The copies of the passports were basically irrelevant even though one could easily see that each of us matched one of the 8 photos, not to mention that our kids look very much alike and are very obviously our biological kids.

We gave them all kinds of detailed information about where, when, how we flew into Poland a week ago and how we're planning to leave in another week.

Until it was all over we ended up spending 3+ hours in this waiting room being guarded by 3 Polish Police Border Patrol Officers who seemed to take their job quite seriously.

Our bad situation was resolved by Shannon getting our passports from our bedroom in his home and taking them to the local police station in his town to get legit copies faxed to the border patrol in Malbork.  After all these connections were finally made we only had to sign about 50 papers and then we were free to go.

The whole situation to me was laughable.

 We were perfectly harmless.

 I felt sorry that the Border Patrol wasted their time and energy on us.
(Just for the record, Amos did not feel sorry for them one bit)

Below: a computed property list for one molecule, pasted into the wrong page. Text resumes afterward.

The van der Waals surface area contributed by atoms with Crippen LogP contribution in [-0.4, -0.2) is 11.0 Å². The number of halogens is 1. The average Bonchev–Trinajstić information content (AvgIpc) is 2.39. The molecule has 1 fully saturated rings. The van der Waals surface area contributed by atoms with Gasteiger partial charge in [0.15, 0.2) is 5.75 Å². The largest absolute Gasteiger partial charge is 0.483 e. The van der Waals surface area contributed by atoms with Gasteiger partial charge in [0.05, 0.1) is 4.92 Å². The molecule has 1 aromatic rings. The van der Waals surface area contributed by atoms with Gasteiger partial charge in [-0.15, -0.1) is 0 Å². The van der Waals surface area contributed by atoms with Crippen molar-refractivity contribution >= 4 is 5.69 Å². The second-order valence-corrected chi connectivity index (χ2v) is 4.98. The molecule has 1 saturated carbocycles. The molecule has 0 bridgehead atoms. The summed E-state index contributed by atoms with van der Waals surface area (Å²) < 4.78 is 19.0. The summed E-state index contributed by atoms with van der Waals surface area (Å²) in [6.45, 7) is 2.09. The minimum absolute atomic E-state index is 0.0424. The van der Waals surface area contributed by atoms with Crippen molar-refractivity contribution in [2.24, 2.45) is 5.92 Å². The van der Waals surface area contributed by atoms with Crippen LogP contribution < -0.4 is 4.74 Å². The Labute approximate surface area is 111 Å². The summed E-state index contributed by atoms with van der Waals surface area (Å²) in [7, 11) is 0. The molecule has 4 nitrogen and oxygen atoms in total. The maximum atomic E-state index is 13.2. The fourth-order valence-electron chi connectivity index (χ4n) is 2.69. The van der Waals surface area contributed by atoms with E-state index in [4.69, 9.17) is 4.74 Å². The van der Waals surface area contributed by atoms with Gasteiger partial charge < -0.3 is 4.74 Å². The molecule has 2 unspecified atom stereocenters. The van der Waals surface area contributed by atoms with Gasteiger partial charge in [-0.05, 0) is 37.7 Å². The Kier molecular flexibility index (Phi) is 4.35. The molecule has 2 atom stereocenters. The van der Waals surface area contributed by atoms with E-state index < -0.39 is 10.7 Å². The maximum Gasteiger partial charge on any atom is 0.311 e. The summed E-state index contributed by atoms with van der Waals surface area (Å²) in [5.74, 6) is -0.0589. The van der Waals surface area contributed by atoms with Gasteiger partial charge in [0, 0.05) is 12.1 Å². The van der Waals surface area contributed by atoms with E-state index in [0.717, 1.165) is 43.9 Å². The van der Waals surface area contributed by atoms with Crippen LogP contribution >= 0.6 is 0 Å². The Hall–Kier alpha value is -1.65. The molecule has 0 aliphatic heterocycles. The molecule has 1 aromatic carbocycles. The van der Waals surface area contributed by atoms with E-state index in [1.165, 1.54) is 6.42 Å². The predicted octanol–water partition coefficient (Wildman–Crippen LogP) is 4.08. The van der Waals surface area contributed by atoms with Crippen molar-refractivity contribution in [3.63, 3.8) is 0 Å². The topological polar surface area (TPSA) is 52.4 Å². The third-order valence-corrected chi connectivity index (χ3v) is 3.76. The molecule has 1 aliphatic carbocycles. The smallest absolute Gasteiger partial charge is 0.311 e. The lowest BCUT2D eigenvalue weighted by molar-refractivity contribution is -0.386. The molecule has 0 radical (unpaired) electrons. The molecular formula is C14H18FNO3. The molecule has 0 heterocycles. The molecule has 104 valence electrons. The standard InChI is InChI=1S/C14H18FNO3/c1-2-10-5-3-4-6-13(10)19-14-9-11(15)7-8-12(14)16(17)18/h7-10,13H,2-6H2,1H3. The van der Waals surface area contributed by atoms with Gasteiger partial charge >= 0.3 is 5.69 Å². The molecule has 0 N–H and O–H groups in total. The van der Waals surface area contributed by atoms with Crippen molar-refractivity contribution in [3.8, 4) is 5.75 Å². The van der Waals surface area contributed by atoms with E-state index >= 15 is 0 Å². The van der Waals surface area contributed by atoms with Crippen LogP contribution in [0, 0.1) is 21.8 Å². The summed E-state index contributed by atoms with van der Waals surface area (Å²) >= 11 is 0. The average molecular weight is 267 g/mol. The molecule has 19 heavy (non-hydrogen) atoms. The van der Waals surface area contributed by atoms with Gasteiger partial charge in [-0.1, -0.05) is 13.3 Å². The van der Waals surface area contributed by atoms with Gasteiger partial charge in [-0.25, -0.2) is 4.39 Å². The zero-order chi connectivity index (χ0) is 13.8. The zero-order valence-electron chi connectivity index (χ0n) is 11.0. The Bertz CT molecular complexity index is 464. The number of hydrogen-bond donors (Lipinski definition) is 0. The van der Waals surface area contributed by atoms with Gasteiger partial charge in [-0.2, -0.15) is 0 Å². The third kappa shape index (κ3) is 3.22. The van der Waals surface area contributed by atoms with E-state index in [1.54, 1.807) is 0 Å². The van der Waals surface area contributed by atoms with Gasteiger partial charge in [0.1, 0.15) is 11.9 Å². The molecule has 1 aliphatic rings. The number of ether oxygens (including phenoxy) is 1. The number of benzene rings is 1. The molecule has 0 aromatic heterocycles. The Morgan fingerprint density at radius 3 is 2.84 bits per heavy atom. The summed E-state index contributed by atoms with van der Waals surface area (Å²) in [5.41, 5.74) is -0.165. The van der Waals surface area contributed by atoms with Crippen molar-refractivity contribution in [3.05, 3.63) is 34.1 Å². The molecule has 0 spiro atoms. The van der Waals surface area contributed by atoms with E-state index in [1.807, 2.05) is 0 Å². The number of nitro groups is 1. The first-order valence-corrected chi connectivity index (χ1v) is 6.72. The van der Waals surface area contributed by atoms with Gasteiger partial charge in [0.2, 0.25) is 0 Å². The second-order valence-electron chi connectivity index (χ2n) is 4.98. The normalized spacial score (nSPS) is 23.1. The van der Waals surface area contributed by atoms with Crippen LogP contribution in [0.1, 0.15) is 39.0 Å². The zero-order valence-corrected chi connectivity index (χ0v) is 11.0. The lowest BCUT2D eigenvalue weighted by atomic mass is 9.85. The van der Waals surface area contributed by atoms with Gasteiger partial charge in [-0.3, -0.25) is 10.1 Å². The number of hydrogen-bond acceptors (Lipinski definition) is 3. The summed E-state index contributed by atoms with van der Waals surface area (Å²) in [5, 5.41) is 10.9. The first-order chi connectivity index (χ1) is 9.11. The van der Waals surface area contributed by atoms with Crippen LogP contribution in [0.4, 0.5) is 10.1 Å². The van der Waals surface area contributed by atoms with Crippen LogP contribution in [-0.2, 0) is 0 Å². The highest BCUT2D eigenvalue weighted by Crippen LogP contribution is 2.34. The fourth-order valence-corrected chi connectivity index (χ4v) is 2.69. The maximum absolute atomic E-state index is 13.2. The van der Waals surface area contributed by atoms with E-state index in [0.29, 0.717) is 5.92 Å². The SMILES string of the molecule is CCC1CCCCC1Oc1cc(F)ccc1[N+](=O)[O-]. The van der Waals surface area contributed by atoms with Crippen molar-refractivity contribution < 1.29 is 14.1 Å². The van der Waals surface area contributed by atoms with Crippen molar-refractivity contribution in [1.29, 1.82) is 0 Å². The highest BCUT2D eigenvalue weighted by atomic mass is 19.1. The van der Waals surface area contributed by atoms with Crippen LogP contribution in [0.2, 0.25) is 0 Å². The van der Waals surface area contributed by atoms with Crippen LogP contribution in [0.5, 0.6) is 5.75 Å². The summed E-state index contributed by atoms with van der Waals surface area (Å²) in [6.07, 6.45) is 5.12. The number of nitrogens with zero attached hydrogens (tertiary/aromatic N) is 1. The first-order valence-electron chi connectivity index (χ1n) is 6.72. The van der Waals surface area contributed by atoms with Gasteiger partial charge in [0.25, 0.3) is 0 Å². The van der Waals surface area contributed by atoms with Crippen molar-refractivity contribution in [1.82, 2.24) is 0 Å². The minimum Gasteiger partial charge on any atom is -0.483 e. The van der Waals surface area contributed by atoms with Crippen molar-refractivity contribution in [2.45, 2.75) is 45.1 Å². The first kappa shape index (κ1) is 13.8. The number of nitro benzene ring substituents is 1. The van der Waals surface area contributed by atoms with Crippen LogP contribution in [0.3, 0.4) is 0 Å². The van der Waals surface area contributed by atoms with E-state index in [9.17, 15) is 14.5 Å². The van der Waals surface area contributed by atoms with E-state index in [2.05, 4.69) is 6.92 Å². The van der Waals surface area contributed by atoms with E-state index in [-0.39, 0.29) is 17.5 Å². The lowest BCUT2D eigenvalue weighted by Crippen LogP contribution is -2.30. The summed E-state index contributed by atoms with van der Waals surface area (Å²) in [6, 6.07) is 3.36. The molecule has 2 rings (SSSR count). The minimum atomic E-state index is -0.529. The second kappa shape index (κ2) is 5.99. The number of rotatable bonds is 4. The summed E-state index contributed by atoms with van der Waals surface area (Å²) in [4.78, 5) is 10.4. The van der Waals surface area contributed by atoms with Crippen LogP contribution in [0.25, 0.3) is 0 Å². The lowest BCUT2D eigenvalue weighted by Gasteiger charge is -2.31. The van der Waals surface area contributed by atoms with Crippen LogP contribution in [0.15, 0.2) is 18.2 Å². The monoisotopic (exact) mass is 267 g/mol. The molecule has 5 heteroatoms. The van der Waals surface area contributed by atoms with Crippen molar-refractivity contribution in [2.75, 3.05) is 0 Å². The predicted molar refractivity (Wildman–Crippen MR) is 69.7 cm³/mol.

However, I will have to give them an A+ on doing a thorough job.

I only wish I had a few photos of those officers guarding the door to our waiting area. It was amusing to watch them trying to maintain their solemn and stern expressions for 3 hours straight. I suspect that as soon as they were relieved from their duty they went out the door and fell to the ground in fits of riotous laughter.

We really do not know why we were targeted by the Border Patrol.

Why did we look suspicious?

Child-traffickers?

Illegal immigrants??

Random check??

Our American friends who live in Poland and our Polish friends both were perplexed by the situation.

One thing I know is that we have an experience under out belts that we will not quickly forget. Next time we're in Poland, I promise, the passports will be securely carried with us wherever our feet do take us.




just a random shot taken by Nicholas


Friday, June 23, 2017

Poland (Part II)





 We had decided before hand that we would take several days as a family to do a little traveling during our stay in Poland. We thought it would be wonderful to take our kids on at least a little sight seeing trip and we knew that 2 weeks would get to be a long time for 2 families to live together.